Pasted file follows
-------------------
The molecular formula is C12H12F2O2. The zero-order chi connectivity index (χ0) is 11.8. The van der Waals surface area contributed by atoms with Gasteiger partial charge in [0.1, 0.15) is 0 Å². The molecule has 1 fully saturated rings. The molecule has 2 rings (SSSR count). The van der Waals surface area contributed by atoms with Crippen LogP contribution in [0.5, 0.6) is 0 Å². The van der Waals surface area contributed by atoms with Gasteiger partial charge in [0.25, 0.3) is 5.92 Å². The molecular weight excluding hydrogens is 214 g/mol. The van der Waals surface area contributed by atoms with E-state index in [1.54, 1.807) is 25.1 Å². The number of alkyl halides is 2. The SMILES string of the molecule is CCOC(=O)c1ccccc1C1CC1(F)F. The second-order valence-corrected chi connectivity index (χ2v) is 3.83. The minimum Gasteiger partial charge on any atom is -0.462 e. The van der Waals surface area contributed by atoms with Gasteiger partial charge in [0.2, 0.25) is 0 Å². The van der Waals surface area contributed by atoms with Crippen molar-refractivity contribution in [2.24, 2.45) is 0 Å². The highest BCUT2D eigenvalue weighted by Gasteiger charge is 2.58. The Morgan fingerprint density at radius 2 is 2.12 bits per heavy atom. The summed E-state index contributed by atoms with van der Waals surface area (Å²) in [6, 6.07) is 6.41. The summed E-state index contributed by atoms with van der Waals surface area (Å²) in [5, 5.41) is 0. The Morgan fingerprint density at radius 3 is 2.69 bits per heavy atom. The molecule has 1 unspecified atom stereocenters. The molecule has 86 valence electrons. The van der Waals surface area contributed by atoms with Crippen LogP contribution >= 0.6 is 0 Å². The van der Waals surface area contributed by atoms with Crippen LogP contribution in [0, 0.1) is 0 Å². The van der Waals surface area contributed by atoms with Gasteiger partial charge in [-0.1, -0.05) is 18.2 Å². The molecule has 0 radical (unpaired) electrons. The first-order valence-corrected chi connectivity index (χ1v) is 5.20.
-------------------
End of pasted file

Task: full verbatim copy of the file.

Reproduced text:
The molecular formula is C12H12F2O2. The zero-order chi connectivity index (χ0) is 11.8. The van der Waals surface area contributed by atoms with Gasteiger partial charge in [0.1, 0.15) is 0 Å². The molecule has 1 fully saturated rings. The molecule has 2 rings (SSSR count). The van der Waals surface area contributed by atoms with Crippen LogP contribution in [0.5, 0.6) is 0 Å². The van der Waals surface area contributed by atoms with Gasteiger partial charge in [0.25, 0.3) is 5.92 Å². The molecular weight excluding hydrogens is 214 g/mol. The van der Waals surface area contributed by atoms with E-state index in [1.54, 1.807) is 25.1 Å². The number of alkyl halides is 2. The SMILES string of the molecule is CCOC(=O)c1ccccc1C1CC1(F)F. The second-order valence-corrected chi connectivity index (χ2v) is 3.83. The minimum Gasteiger partial charge on any atom is -0.462 e. The van der Waals surface area contributed by atoms with Gasteiger partial charge in [0.2, 0.25) is 0 Å². The van der Waals surface area contributed by atoms with Crippen molar-refractivity contribution in [2.24, 2.45) is 0 Å². The highest BCUT2D eigenvalue weighted by Gasteiger charge is 2.58. The Morgan fingerprint density at radius 2 is 2.12 bits per heavy atom. The summed E-state index contributed by atoms with van der Waals surface area (Å²) in [6, 6.07) is 6.41. The summed E-state index contributed by atoms with van der Waals surface area (Å²) in [5, 5.41) is 0. The Morgan fingerprint density at radius 3 is 2.69 bits per heavy atom. The molecule has 1 unspecified atom stereocenters. The molecule has 86 valence electrons. The van der Waals surface area contributed by atoms with Crippen LogP contribution >= 0.6 is 0 Å². The van der Waals surface area contributed by atoms with Crippen LogP contribution in [0, 0.1) is 0 Å². The van der Waals surface area contributed by atoms with Gasteiger partial charge in [-0.1, -0.05) is 18.2 Å². The molecule has 0 radical (unpaired) electrons. The first-order valence-corrected chi connectivity index (χ1v) is 5.20.